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Health Services Research & Development

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2008 HSR&D National Meeting Abstract

National Meeting 2008

3051 — Factors Associated with Veterans’ Dual Use of VA and Medicare Primary Care Services

Maciejewski ML (Durham HSR&D), Burgess J (Boston HSR&D (COLMR)), Bryson CL (Seattle HSR&D), Perkins M (Seattle HSR&D), Fortney JC (Little Rock HSR&D), Manning WG (University of Chicago), Chapko M (Seattle HSR&D), Sharp N (Seattle HSR&D), Liu CF (Seattle HSR&D)

Medicare eligible veterans can obtain primary care services through VA or Medicare, but there is no understanding of which types of veterans use each system. This study examined patient factors associated with veterans’ dual use of VA and Medicare primary care services in 2000-2004.

The study sample included 20,512 veterans who obtained primary care in CBOCs or VAMC primary care clinics in fiscal year 2000, were eligible for Medicare due to age or disability, and had used primary care only through VA (n=14,422) or through VA and Medicare (n=6,090) in 2000. Based on provider type and CPT codes in VA and Medicare outpatient visit data, we identified which veterans obtained primary care only through VA, through VA and Medicare, or only through Medicare. We estimated a generalized estimating equation to examine dual use of VA and Medicare primary care services in 2001-2004 (n=82,048 person-years), controlling for demographics, CBOC use, comorbidities, distance to the nearest VAMC, and Census-based per capita income and education attainment in the veteran’s zip code of residence.

Veterans were more likely to use primary care services through VA and Medicare if they were CBOC users, were female, were over age 65, were Caucasian, were married, had lower DCG risk scores, had COPD or diabetes, were depressed, did not have alcohol use problems, lived closer to a VA medical center, or lived in zipcodes with higher per capita incomes. VA only use declined in 2001-2004 and dual use of VA and Medicare primary care services declined in 2001-2002 but then stabilized, possibly because more veterans were obtaining primary care only through Medicare.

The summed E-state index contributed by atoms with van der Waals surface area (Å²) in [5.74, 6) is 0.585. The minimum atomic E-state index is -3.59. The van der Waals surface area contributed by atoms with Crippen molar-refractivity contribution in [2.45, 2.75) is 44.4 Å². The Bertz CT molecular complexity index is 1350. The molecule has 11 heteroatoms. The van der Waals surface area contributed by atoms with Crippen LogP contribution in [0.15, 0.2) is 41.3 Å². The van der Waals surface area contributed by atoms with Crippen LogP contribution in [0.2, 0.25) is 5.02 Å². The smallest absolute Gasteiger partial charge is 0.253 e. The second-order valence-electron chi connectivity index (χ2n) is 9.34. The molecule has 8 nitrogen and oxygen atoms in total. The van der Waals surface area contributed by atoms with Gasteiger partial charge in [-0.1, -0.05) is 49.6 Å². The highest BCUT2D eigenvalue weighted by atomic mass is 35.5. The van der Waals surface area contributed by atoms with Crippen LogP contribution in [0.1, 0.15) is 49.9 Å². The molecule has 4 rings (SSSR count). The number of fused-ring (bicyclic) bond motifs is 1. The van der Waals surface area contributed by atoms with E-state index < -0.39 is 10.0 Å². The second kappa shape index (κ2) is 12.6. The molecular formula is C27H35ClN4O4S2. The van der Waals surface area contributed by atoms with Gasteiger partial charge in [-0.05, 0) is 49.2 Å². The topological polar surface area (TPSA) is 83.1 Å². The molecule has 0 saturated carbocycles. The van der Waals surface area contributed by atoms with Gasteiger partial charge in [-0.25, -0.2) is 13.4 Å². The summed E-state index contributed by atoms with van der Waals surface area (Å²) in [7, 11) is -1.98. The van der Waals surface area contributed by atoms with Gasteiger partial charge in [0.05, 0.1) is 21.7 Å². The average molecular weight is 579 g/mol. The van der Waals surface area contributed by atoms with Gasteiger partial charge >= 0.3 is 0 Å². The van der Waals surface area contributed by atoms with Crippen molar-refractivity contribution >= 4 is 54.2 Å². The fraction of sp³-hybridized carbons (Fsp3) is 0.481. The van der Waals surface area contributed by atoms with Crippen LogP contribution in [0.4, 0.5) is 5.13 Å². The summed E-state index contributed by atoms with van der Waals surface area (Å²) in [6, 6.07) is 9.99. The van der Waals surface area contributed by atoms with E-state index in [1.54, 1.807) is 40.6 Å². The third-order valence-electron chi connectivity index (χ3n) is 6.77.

Medicare-eligible veterans already using community-based care via CBOCs were more likely to dually use VA and Medicare primary care services. Declining use of VA only use and dual use may suggest that veterans transition to Medicare over time.

VA providers may need to coordinate with non-VA providers to ensure their Medicare-eligible patients receive appropriate primary care. Future research should examine the differences in dual use between age-eligible and disability-eligible veterans, and what types of veterans persistently used both systems for primary care, and how dual use impacts veteran’s continuity of primary care.

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